| Ace Kindred Cheong, Updated 07:01 PM May 16, 2010 |
Thank you B.C for your comments.I appreciate your kindness in your explaination.
By the way,i am a man not a woman so i hope you will address me as Mr and not Ms in future.
I like to say that when I wrote what happen when any diplomat decided to become or involved in acts of terrorism (Not state sponsored terrorism) but personal reason or murder (again not state sponsored murder or assassination ), will he or she as a diplomat be protected by immunity.
I do not know if such incidents or crimes committed ( not sponsored by the state or governments ) will have the same result?
Whilst I'd not rather declare myself an expert in all such matters, just concerned, I will agree with you from my own readings, that diplomats are indeed held with high esteem, perhaps for good reason as they ought to serve the high and lofty ambitions such as article 3.1a, g: "representing the sending State in the receiving State", "promoting friendly relations between the sending State and the receiving State, and developing their economic, cultural and scientific relations", respectively.
I believe however, that like original 'holy matrimony' which indeed agonizes ill-prepared/ suited individuals, likewise the 'unadulterated' application VCDR, in its undiluted original form isn't for the 'fainthearted'- it should be therefore be only applied premised upon already good relations OR a mutually pronounced commitment towards achieving good relations. For those 'ill-prepared' for a marriage of such intensity, then abridged versions akin to 'engagement', 'cohabitation' or more preliminary proxies of such relations are perhaps better advised. (pls see Israeli policy on diplomatic bags checks for an example of some 'exceptions': "Most important are the reservation by most Arab nations concerning the immunity of diplomatic bags and non-recognition of Israel")
In regard to your question about "not state sponsored" crimes, which I believe the Ionescu case is similarly categorized, then I would conclude A31.4 to be the most efficacious and equitable means for resolution, not forgetting the preferably good relations between the 2 sovereigns to start with- that is in so far as the said 'sending state' displays preference towards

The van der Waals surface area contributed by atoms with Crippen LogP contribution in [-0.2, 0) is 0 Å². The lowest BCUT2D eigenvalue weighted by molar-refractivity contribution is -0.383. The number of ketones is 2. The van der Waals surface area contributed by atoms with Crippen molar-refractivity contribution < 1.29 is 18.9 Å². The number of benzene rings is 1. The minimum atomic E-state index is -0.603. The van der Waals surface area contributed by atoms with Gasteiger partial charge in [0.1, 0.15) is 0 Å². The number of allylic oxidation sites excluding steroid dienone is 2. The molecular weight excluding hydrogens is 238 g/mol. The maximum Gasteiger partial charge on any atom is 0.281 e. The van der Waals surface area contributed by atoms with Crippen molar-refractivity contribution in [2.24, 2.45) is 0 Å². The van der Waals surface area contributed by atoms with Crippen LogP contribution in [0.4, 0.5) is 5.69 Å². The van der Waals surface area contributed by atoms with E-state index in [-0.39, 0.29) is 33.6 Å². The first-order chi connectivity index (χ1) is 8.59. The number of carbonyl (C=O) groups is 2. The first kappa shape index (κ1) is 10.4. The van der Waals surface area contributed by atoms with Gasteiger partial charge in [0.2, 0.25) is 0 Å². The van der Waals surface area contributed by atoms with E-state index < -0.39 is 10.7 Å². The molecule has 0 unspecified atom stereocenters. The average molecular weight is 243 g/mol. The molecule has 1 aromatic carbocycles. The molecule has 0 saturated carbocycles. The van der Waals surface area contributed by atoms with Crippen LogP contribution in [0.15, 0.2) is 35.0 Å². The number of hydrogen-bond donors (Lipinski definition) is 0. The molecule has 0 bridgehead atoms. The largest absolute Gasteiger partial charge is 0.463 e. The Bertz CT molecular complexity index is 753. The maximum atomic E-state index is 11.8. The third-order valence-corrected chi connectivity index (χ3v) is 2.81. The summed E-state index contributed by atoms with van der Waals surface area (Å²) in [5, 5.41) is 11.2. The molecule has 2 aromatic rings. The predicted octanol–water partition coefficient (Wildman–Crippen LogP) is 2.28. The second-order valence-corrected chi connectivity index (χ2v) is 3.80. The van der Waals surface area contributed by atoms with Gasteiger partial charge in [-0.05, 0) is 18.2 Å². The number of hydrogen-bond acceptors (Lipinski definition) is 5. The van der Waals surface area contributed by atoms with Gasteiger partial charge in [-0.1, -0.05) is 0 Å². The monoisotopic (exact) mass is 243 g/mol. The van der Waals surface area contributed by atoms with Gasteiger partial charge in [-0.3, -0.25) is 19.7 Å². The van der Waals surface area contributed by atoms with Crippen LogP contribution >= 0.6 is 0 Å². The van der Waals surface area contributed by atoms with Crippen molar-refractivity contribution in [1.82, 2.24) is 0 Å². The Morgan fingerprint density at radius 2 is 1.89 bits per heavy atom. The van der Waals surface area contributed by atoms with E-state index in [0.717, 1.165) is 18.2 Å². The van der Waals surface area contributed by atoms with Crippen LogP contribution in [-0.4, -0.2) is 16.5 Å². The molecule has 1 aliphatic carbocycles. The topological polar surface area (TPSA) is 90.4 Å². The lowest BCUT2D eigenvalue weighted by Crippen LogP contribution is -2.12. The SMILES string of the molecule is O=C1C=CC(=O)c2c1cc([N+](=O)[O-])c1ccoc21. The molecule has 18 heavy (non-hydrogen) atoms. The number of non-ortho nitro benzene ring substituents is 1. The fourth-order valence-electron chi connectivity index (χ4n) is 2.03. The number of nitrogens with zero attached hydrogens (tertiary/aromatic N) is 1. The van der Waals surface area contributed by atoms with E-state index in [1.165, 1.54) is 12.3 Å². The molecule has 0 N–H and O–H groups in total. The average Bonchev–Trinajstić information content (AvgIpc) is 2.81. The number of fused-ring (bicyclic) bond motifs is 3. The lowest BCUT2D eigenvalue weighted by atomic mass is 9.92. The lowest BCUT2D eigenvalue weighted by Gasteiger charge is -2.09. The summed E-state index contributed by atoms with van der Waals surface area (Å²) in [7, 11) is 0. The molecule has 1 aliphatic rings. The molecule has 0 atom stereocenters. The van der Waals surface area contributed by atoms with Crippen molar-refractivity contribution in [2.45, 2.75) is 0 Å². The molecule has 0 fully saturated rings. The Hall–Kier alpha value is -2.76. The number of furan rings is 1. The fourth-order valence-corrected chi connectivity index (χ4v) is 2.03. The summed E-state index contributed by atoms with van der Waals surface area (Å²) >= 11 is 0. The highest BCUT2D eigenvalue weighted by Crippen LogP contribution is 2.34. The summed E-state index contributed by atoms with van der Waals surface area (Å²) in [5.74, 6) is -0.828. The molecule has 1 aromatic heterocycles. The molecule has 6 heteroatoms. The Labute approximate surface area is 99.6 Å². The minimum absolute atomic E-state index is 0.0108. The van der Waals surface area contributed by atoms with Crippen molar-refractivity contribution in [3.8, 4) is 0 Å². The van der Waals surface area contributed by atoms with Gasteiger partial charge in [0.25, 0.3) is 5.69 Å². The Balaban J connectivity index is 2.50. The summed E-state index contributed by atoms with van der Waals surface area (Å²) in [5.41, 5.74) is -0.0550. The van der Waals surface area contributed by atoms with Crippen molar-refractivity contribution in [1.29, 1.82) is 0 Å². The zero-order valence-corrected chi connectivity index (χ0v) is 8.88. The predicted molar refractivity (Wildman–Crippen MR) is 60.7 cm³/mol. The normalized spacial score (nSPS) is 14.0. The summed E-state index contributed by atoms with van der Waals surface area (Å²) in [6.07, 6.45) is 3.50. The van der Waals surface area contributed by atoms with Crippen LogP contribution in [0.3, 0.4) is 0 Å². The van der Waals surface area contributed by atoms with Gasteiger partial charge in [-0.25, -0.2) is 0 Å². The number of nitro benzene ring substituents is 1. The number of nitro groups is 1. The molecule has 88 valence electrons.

discipline of the said diplomat in accordance to A31.4, to which it should rightfully be given allowance for.
But if by unfortunate circumstance a failure of negotiations result, with the receiving state remaining ill satisfied with the extent to which justice has been served in accordance to A31.4, then the receiving state may choose, by application, the express waiver of the sending state via: A32.1 and .2: "The immunity from jurisdiction of diplomatic agents and of persons enjoying immunity under Article 37 may be waived by the sending State. Waiver must always be express".
Should both A31.4 and A32.1-2 both fail, then the least 'diplomatic' possibility would be to apply A39.2 only after having satisfied the requirements of:
- A9.1: "The receiving State may at any time and without having to explain its decision, notify the sending State that the head of the mission or any member of the diplomatic staff of the mission is persona non grata or that any other member of the staff of the mission is not acceptable. "
A39.2 which states: "When the functions of a person enjoying privileges and immunities have come to an end, such privileges and immunities shall normally cease at the moment when he leaves the country, or on expiry of a reasonable period in which to do so,..."
And as U see, A39.2 is a rather antagonistic article to use, one for which I question the purpose how such 'diplomatic-relations' could have really existed at all in the first place.
Hope this helps, just my 2c.
- Diplomatic immunity[wiki]: 'Exceptions to the Vienna Convention': "Most important are the reservation by most Arab nations concerning the immunity of diplomatic bags and non-recognition of Israel"Quotes and references:
The following are appended articles of the 'Vienna Convention on Diplomatic Relations'
- Article 2 states: "The establishment of diplomatic relations between States, and of permanent diplomatic missions, takes place by mutual consent".
- Article 9.1 states:- "The receiving State may at any time and without having to explain its decision, notify the sending State that the head of the mission or any member of the diplomatic staff of the mission is persona non grata or that any other member of the staff of the mission is not acceptable. .."
- Article 29 states: "The person of a diplomatic agent shall be inviolable. He shall not be liable to any form of arrest or detention. The receiving State shall treat him with due respect and shall take all appropriate steps to prevent any attack on his person, freedom or dignity."
- A31.1 states: "A diplomatic agent shall enjoy immunity from the criminal jurisdiction of the receiving State. ..."
- A31.4 states: "The immunity of a diplomatic agent from the jurisdiction of the receiving State does not exempt him from the jurisdiction of the sending State."